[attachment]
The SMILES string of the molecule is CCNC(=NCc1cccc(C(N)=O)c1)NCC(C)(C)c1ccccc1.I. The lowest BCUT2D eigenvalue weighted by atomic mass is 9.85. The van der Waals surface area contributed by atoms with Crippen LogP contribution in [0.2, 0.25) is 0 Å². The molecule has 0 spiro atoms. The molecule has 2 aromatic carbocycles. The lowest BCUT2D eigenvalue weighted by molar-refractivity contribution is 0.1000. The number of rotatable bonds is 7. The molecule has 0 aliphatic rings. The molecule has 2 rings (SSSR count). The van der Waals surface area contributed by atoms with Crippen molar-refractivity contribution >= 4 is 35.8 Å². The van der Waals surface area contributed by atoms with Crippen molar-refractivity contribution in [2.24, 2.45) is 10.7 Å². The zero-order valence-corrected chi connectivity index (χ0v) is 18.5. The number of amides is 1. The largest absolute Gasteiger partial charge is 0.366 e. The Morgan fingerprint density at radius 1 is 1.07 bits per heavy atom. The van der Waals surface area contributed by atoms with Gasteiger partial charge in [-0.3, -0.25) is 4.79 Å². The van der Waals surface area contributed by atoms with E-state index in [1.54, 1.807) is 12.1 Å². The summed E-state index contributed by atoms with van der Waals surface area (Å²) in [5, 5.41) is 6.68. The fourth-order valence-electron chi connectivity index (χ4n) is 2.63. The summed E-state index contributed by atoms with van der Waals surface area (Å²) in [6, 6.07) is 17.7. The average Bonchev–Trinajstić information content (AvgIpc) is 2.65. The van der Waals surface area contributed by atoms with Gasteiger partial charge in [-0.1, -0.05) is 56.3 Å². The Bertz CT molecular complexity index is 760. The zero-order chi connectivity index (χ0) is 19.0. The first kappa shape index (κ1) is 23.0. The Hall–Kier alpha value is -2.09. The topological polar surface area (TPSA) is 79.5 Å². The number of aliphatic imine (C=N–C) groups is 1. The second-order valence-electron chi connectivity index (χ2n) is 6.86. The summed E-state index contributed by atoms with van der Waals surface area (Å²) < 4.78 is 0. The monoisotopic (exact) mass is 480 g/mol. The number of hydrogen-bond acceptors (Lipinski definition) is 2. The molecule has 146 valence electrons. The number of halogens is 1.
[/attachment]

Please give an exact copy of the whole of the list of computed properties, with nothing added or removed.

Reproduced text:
The SMILES string of the molecule is CCNC(=NCc1cccc(C(N)=O)c1)NCC(C)(C)c1ccccc1.I. The lowest BCUT2D eigenvalue weighted by atomic mass is 9.85. The van der Waals surface area contributed by atoms with Crippen LogP contribution in [0.2, 0.25) is 0 Å². The molecule has 0 spiro atoms. The molecule has 2 aromatic carbocycles. The lowest BCUT2D eigenvalue weighted by molar-refractivity contribution is 0.1000. The number of rotatable bonds is 7. The molecule has 0 aliphatic rings. The molecule has 2 rings (SSSR count). The van der Waals surface area contributed by atoms with Crippen molar-refractivity contribution >= 4 is 35.8 Å². The van der Waals surface area contributed by atoms with Crippen molar-refractivity contribution in [2.24, 2.45) is 10.7 Å². The zero-order valence-corrected chi connectivity index (χ0v) is 18.5. The number of amides is 1. The largest absolute Gasteiger partial charge is 0.366 e. The Morgan fingerprint density at radius 1 is 1.07 bits per heavy atom. The van der Waals surface area contributed by atoms with Gasteiger partial charge in [-0.3, -0.25) is 4.79 Å². The van der Waals surface area contributed by atoms with E-state index in [1.54, 1.807) is 12.1 Å². The summed E-state index contributed by atoms with van der Waals surface area (Å²) in [5, 5.41) is 6.68. The fourth-order valence-electron chi connectivity index (χ4n) is 2.63. The summed E-state index contributed by atoms with van der Waals surface area (Å²) in [6, 6.07) is 17.7. The average Bonchev–Trinajstić information content (AvgIpc) is 2.65. The van der Waals surface area contributed by atoms with Gasteiger partial charge in [-0.1, -0.05) is 56.3 Å². The Bertz CT molecular complexity index is 760. The zero-order chi connectivity index (χ0) is 19.0. The first kappa shape index (κ1) is 23.0. The Hall–Kier alpha value is -2.09. The topological polar surface area (TPSA) is 79.5 Å². The number of aliphatic imine (C=N–C) groups is 1. The second-order valence-electron chi connectivity index (χ2n) is 6.86. The summed E-state index contributed by atoms with van der Waals surface area (Å²) < 4.78 is 0. The monoisotopic (exact) mass is 480 g/mol. The number of hydrogen-bond acceptors (Lipinski definition) is 2. The molecule has 146 valence electrons. The number of halogens is 1.